Big changes in little contributions

02 Apr 2024
Sean Johnston

Sean Johnston

Client Relationship Manager

Changes to the Small Business Super Clearing House data integrity standards may impact the ability of some people to make contributions.

Effective from 15 March 2024 the ATO’s Small Business Super Clearing House (SBSCH) has implemented changes to bolster its data security and help protect the integrity of the superannuation system.

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These changes are certainly a positive step however, they may create some issues for people whose super fund doesn’t fit nicely within the ATO’s framework.

But first, some context.


What is the Small Business Super Clearing House?

Super clearing houses, generally, are “one-stop” shops that help employers facilitate their superannuation payment requirements.

Rather than an employer having to complete multiple payments to multiple funds the clearing houses allow employers to send one payment for the totality of super payable, along with a data file about where the contributions are going, to a clearing house who will then take care of the administrative burden of making the individual payments.

The SBSCH is a specific superannuation clearing house established and managed by the ATO that caters exclusively to small businesses. For the purposes of the SBSCH a small business is one that has 19 or fewer employees or annual turnover of less than $10M.


What’s changing with the SBSCH?

From 15 March 2024 any payments made through the SBSCH will cross reference the bank account details attached to the contribution with the bank account details of the SMSF recorded with the ATO.

The ATO allows you to record a separate bank account for each of:

  • Income tax,
  • Activity statements, and
  • General business

It is only the last of these accounts that is relevant for the purposes of the SBSCH data matching.

If the bank account details do not match (or haven’t been supplied) then the employer will receive an “Invalid super fund bank details” error and the SBSCH will not be able to facilitate payments to the SMSF.

For those of you who have used the Superstream system for rollovers this process may look similar. That’s because this is functionally the same process that is used for validating bank details for Superstream rollovers.

Will this impact me?

For the vast majority of people the simple answer is no!

Most people will either already have their fund bank details recorded with the ATO OR their employer won’t use the SBSCH (remember it’s only for small businesses).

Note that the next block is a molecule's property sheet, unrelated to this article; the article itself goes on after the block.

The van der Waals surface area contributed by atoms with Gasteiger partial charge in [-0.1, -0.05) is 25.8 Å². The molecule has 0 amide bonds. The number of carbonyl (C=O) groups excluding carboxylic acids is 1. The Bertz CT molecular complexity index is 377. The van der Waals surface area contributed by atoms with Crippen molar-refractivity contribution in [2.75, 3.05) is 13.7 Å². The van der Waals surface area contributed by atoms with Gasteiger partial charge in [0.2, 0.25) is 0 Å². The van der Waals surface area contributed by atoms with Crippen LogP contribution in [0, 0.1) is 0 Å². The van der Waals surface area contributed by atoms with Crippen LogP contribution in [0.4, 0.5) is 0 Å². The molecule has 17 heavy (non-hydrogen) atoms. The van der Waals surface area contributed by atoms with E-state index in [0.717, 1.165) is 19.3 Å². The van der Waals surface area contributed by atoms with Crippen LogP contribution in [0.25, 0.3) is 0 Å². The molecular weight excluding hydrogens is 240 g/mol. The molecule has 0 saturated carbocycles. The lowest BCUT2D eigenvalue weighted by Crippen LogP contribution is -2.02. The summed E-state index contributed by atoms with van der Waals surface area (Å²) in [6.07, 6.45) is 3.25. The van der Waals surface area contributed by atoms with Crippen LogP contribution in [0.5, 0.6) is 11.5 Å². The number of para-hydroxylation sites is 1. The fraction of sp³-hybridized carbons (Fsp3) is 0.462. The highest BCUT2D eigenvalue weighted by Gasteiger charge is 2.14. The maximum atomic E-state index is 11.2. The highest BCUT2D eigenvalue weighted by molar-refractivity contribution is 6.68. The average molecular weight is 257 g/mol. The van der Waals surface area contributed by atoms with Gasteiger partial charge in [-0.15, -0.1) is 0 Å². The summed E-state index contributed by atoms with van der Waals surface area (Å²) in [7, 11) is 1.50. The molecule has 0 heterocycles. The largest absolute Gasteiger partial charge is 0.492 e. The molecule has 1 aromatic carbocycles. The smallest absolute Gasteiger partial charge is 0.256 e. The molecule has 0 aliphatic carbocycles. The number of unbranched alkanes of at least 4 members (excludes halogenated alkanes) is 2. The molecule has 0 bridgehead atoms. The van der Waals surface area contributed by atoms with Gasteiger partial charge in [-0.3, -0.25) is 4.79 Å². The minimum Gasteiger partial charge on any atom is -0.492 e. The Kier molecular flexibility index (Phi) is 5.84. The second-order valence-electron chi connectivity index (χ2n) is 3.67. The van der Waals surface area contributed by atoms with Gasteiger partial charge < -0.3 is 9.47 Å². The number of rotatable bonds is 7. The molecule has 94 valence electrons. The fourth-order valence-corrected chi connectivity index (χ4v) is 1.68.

That said, it’s still a good idea to check with both the employer and the fund’s tax agent to ensure the bank account being used for contributions is the same bank account that the fund has listed with the ATO.


Who will be impacted?

Obviously, those people who either don’t have their fund’s bank account details recorded OR have different bank account details recorded will be impacted.

Luckily, for the majority of these cases, it will be a simple matter of updating the fund’s bank account details with the ATO and they’re all sorted. There may be some initial consternation as this gets actioned but, in most cases, it will be a quick fix.

Where it gets more problematic is those funds who use different bank accounts for a specific reason, for example:

  • Funds who use a bank account other than their “main” bank account to receive contributions
  • Funds who use bank accounts that have restrictions that prevent them from being used as either the primary bank account or the account for receiving contributions
  • Funds where the contributions for different members go into different accounts

For some of these funds the answer will be the same as for everyone else. Just update the bank details with the ATO to the bank account being used for contributions (or change the account being used for contributions to one recorded with the ATO).

The functionality to record different bank accounts for different transaction types SHOULD eliminate a lot of these problems, but it won’t eliminate all of them.

Unfortunately, for the funds where this doesn’t solve the problem there is (at present) no solution other than changing the account to which the contributions are made.

Largely, this change is a positive measure. In the society we live in today any measures to increases data integrity and security are positives. It’s just unfortunate that the process of making our digital world more secure often times means limiting some of the flexibility we’ve grown accustomed to.


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